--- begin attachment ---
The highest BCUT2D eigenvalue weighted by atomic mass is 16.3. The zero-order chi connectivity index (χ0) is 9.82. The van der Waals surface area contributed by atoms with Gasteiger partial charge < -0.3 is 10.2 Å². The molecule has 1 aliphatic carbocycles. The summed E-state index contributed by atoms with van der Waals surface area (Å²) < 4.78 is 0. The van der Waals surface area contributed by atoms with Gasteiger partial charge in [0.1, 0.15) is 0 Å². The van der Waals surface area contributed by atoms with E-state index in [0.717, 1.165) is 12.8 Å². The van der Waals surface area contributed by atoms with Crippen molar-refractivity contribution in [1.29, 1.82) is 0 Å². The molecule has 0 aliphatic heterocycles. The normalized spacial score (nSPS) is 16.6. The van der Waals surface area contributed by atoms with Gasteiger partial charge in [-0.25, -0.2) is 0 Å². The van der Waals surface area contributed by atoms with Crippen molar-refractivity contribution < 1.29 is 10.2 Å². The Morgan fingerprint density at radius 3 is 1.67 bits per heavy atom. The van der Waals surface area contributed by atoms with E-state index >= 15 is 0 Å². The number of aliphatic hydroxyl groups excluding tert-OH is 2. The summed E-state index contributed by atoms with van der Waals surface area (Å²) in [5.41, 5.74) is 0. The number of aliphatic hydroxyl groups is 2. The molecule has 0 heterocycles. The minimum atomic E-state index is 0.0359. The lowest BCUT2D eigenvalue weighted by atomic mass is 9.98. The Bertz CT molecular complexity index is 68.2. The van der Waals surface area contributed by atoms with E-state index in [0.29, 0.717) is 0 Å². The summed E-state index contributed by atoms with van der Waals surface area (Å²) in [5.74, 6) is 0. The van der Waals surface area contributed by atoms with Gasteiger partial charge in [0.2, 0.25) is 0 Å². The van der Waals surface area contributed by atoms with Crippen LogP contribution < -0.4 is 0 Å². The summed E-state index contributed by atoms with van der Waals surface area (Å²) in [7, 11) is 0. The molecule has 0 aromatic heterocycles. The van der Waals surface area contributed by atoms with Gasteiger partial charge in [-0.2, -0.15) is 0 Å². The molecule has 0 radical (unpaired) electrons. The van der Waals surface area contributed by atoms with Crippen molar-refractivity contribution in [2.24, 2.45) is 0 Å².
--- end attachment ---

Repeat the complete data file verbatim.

The highest BCUT2D eigenvalue weighted by atomic mass is 16.3. The zero-order chi connectivity index (χ0) is 9.82. The van der Waals surface area contributed by atoms with Gasteiger partial charge < -0.3 is 10.2 Å². The molecule has 1 aliphatic carbocycles. The summed E-state index contributed by atoms with van der Waals surface area (Å²) < 4.78 is 0. The van der Waals surface area contributed by atoms with Gasteiger partial charge in [0.1, 0.15) is 0 Å². The van der Waals surface area contributed by atoms with E-state index in [0.717, 1.165) is 12.8 Å². The van der Waals surface area contributed by atoms with Crippen molar-refractivity contribution in [1.29, 1.82) is 0 Å². The molecule has 0 aliphatic heterocycles. The normalized spacial score (nSPS) is 16.6. The van der Waals surface area contributed by atoms with Gasteiger partial charge in [-0.25, -0.2) is 0 Å². The van der Waals surface area contributed by atoms with Crippen molar-refractivity contribution < 1.29 is 10.2 Å². The Morgan fingerprint density at radius 3 is 1.67 bits per heavy atom. The van der Waals surface area contributed by atoms with E-state index >= 15 is 0 Å². The number of aliphatic hydroxyl groups excluding tert-OH is 2. The summed E-state index contributed by atoms with van der Waals surface area (Å²) in [5.41, 5.74) is 0. The number of aliphatic hydroxyl groups is 2. The molecule has 0 heterocycles. The minimum atomic E-state index is 0.0359. The lowest BCUT2D eigenvalue weighted by atomic mass is 9.98. The Bertz CT molecular complexity index is 68.2. The van der Waals surface area contributed by atoms with E-state index in [0.29, 0.717) is 0 Å². The summed E-state index contributed by atoms with van der Waals surface area (Å²) in [5.74, 6) is 0. The van der Waals surface area contributed by atoms with Gasteiger partial charge in [0.2, 0.25) is 0 Å². The van der Waals surface area contributed by atoms with Crippen LogP contribution < -0.4 is 0 Å². The summed E-state index contributed by atoms with van der Waals surface area (Å²) in [7, 11) is 0. The molecule has 0 aromatic heterocycles. The van der Waals surface area contributed by atoms with Gasteiger partial charge in [-0.2, -0.15) is 0 Å². The molecule has 0 radical (unpaired) electrons. The van der Waals surface area contributed by atoms with Crippen molar-refractivity contribution in [2.24, 2.45) is 0 Å².